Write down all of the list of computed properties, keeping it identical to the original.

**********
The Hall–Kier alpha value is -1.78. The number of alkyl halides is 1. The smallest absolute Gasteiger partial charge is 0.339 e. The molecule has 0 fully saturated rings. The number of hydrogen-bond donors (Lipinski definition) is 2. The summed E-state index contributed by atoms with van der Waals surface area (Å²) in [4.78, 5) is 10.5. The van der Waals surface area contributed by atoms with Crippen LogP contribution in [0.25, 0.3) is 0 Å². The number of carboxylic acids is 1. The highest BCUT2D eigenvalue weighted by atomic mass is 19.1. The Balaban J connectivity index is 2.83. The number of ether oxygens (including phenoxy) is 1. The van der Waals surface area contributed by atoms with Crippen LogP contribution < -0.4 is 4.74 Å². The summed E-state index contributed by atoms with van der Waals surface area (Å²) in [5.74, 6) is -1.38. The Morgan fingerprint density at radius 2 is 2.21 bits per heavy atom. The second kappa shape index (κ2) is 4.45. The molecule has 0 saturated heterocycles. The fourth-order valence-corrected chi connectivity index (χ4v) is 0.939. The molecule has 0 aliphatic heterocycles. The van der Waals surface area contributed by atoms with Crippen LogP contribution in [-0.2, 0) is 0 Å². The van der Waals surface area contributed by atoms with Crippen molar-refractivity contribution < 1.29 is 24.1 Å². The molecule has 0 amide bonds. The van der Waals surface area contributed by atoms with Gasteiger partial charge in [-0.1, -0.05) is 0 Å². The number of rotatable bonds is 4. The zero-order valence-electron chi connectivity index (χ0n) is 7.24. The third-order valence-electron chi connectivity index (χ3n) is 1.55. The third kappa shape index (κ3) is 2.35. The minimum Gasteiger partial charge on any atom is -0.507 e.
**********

The Hall–Kier alpha value is -1.78. The number of alkyl halides is 1. The smallest absolute Gasteiger partial charge is 0.339 e. The molecule has 0 fully saturated rings. The number of hydrogen-bond donors (Lipinski definition) is 2. The summed E-state index contributed by atoms with van der Waals surface area (Å²) in [4.78, 5) is 10.5. The van der Waals surface area contributed by atoms with Crippen LogP contribution in [0.25, 0.3) is 0 Å². The number of carboxylic acids is 1. The highest BCUT2D eigenvalue weighted by atomic mass is 19.1. The Balaban J connectivity index is 2.83. The number of ether oxygens (including phenoxy) is 1. The van der Waals surface area contributed by atoms with Crippen LogP contribution < -0.4 is 4.74 Å². The summed E-state index contributed by atoms with van der Waals surface area (Å²) in [5.74, 6) is -1.38. The Morgan fingerprint density at radius 2 is 2.21 bits per heavy atom. The second kappa shape index (κ2) is 4.45. The molecule has 0 saturated heterocycles. The fourth-order valence-corrected chi connectivity index (χ4v) is 0.939. The molecule has 0 aliphatic heterocycles. The van der Waals surface area contributed by atoms with Crippen LogP contribution in [-0.2, 0) is 0 Å². The van der Waals surface area contributed by atoms with Crippen molar-refractivity contribution < 1.29 is 24.1 Å². The molecule has 0 amide bonds. The van der Waals surface area contributed by atoms with Gasteiger partial charge in [-0.1, -0.05) is 0 Å². The number of rotatable bonds is 4. The zero-order valence-electron chi connectivity index (χ0n) is 7.24. The third-order valence-electron chi connectivity index (χ3n) is 1.55. The third kappa shape index (κ3) is 2.35. The minimum Gasteiger partial charge on any atom is -0.507 e.